I’ve lived in northern Virginia for 20 years and one of the things that separates transplants from the Ohio Valley area from the natives is our reaction to snowfall. I recall very well the first winter my wife and I spent out here. We heard on the news on evening that snow was expected that night and it would amount to 1 to 2 inches. In the area around Canton, OH that’s considered a dusting so we thought nothing of heading the grocery store that night to pick up a few things we needed.
You’d have thought someone was launching nukes at us based on the scene that opened before us once we got there.
There were people dragging carts to the checkouts that had between 4 and 7 gallons of milk, as many loaves of bread and enough toilet paper to equip your average Army barracks. We were amazed and couldn’t figure out what was causing the panic. Some of our new friends in the area told us later on that it was always like that when snow started falling around here. They were right and it continues to amaze me how people will act like they’re going to be snowed in for a month every time the word “snow” is mentioned on the news.
What we have here, this morning, is a horse of a completely different color. Snow, I can drive in. I’ve driven in snow that was deep enough to be brushing against the bottom of the car. You need to be careful, but it can be done. Ice, on the other hand – no one drives on ice. Even walking on it can be dangerous and it takes quite a bit of focus to get anything really accomplished while you do. Our weather patterns here yield ice storms just about as often as snowstorms, a significant difference between here and Ohio. After damn near performing the splits a few times in recent years as I tried to walk down my driveway to the mailbox, my attention was drawn to something in a store one day last fall.
In a Plow & Hearth store, there was a rackload of these devices designed to slip over your boots that would assist in walking on ice. They’re called Yaktrax® and I finally broke them out for a test run yesterday evening as the ice started falling. They consist of a heavy rubber lattice that you stretch over your shoes from toe to heel. On the bottom of the lattice (where you stand on them) there are metal springs wrapped around the strands of rubber. (Follow the link, they’ve got a picture.)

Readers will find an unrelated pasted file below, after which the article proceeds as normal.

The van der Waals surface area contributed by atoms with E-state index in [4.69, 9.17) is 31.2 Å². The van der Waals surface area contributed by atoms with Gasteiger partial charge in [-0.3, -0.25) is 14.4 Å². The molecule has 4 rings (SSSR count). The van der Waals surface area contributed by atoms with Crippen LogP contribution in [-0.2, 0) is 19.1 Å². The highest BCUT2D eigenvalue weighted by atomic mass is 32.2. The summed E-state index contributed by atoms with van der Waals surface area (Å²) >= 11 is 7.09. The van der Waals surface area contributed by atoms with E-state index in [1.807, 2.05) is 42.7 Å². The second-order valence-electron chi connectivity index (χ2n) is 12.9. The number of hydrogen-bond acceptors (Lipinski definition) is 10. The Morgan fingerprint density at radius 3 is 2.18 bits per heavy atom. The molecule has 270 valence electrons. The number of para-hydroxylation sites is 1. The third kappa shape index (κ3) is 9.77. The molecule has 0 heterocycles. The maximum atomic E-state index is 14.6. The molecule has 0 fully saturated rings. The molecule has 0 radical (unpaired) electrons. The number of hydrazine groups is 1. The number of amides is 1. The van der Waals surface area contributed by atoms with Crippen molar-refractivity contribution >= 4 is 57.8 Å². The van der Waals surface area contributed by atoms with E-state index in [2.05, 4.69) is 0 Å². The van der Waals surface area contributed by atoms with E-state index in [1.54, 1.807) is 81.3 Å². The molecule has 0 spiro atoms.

The difference in walking with them versus without is nothing short of amazing. I stepped out onto the driveway, which was pretty slick when I tried it without the Yaktrax, and it felt like there was no ice there at all. My feet stayed where I placed them and I walked down the driveway with no more effort than I do when it’s clear and dry. I would recommend them to anyone who lives in an area where ice storms are relatively common. I’m going to go order a set for my mom and my in-laws. The $20 these things cost are a small price to pay to have them avoid a fall and the possible busted body parts that come with it.
Go have a look. With all the gadgets that get touted around, it’s nice to run into one that works like it says it does and simply, to boot.
From under a half-inch of ice on top of whatever snow we already had, I’d like to extend a Happy St. Valentine’s Day to you all. We’re certainly not going anywhere today and schools are all closed. Hope your day is an enjoyable one!